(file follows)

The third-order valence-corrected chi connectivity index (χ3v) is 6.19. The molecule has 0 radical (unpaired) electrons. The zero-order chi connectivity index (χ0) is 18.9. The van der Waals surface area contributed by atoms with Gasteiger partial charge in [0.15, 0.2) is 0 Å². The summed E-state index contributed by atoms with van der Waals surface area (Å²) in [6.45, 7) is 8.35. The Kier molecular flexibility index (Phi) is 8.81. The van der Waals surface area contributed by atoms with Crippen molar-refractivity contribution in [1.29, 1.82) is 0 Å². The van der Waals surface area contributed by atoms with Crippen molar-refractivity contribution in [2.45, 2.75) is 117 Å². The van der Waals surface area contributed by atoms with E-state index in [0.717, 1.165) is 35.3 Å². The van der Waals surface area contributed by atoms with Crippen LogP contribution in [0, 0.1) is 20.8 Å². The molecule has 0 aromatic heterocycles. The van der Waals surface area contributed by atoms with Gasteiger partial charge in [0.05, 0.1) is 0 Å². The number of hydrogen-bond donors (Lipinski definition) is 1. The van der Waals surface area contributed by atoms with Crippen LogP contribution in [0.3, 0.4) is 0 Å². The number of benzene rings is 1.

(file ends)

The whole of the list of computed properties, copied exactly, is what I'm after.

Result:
The third-order valence-corrected chi connectivity index (χ3v) is 6.19. The molecule has 0 radical (unpaired) electrons. The zero-order chi connectivity index (χ0) is 18.9. The van der Waals surface area contributed by atoms with Gasteiger partial charge in [0.15, 0.2) is 0 Å². The summed E-state index contributed by atoms with van der Waals surface area (Å²) in [6.45, 7) is 8.35. The Kier molecular flexibility index (Phi) is 8.81. The van der Waals surface area contributed by atoms with Crippen molar-refractivity contribution in [1.29, 1.82) is 0 Å². The van der Waals surface area contributed by atoms with Crippen molar-refractivity contribution in [2.45, 2.75) is 117 Å². The van der Waals surface area contributed by atoms with E-state index in [0.717, 1.165) is 35.3 Å². The van der Waals surface area contributed by atoms with Crippen LogP contribution in [0, 0.1) is 20.8 Å². The molecule has 0 aromatic heterocycles. The van der Waals surface area contributed by atoms with Gasteiger partial charge in [0.05, 0.1) is 0 Å². The number of hydrogen-bond donors (Lipinski definition) is 1. The van der Waals surface area contributed by atoms with Crippen LogP contribution in [0.3, 0.4) is 0 Å². The number of benzene rings is 1.